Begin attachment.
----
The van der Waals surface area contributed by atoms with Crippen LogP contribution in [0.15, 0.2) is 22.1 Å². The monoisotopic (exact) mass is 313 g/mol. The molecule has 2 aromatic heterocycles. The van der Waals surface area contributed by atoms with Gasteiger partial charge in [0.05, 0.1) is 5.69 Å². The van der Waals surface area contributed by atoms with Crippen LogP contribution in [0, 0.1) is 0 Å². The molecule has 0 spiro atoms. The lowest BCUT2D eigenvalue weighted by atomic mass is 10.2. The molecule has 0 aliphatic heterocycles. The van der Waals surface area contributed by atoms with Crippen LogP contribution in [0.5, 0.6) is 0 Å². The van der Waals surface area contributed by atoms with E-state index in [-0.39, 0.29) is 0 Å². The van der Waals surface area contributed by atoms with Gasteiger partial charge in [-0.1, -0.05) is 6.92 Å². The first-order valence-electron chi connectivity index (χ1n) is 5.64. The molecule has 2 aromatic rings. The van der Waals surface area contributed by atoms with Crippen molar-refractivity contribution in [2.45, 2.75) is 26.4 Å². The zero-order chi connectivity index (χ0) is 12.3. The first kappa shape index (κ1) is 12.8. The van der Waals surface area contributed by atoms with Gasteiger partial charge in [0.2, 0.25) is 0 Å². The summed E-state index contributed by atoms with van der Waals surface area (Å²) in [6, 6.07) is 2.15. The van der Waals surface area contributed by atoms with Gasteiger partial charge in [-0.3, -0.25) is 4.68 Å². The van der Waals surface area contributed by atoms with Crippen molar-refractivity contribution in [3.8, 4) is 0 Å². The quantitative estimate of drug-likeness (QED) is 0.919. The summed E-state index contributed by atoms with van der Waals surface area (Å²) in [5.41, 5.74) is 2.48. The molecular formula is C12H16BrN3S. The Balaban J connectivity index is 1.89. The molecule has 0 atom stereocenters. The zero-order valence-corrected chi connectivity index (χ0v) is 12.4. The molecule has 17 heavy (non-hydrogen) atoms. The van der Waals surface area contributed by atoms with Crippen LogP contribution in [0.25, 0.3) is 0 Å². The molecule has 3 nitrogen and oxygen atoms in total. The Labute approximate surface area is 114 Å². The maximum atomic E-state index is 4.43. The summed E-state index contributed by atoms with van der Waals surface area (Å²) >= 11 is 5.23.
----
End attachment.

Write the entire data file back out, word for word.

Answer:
The van der Waals surface area contributed by atoms with Crippen LogP contribution in [0.15, 0.2) is 22.1 Å². The monoisotopic (exact) mass is 313 g/mol. The molecule has 2 aromatic heterocycles. The van der Waals surface area contributed by atoms with Gasteiger partial charge in [0.05, 0.1) is 5.69 Å². The van der Waals surface area contributed by atoms with Crippen LogP contribution in [0, 0.1) is 0 Å². The molecule has 0 spiro atoms. The lowest BCUT2D eigenvalue weighted by atomic mass is 10.2. The molecule has 0 aliphatic heterocycles. The van der Waals surface area contributed by atoms with Crippen LogP contribution in [0.5, 0.6) is 0 Å². The van der Waals surface area contributed by atoms with E-state index in [-0.39, 0.29) is 0 Å². The van der Waals surface area contributed by atoms with Gasteiger partial charge in [-0.1, -0.05) is 6.92 Å². The first-order valence-electron chi connectivity index (χ1n) is 5.64. The molecule has 2 aromatic rings. The van der Waals surface area contributed by atoms with Crippen molar-refractivity contribution in [2.45, 2.75) is 26.4 Å². The zero-order chi connectivity index (χ0) is 12.3. The first kappa shape index (κ1) is 12.8. The van der Waals surface area contributed by atoms with Gasteiger partial charge in [0.2, 0.25) is 0 Å². The summed E-state index contributed by atoms with van der Waals surface area (Å²) in [6, 6.07) is 2.15. The van der Waals surface area contributed by atoms with Gasteiger partial charge in [-0.3, -0.25) is 4.68 Å². The van der Waals surface area contributed by atoms with Crippen molar-refractivity contribution in [3.8, 4) is 0 Å². The quantitative estimate of drug-likeness (QED) is 0.919. The summed E-state index contributed by atoms with van der Waals surface area (Å²) in [5.41, 5.74) is 2.48. The molecular formula is C12H16BrN3S. The Balaban J connectivity index is 1.89. The molecule has 0 atom stereocenters. The zero-order valence-corrected chi connectivity index (χ0v) is 12.4. The molecule has 17 heavy (non-hydrogen) atoms. The van der Waals surface area contributed by atoms with Crippen LogP contribution in [0.25, 0.3) is 0 Å². The molecule has 3 nitrogen and oxygen atoms in total. The Labute approximate surface area is 114 Å². The maximum atomic E-state index is 4.43. The summed E-state index contributed by atoms with van der Waals surface area (Å²) >= 11 is 5.23.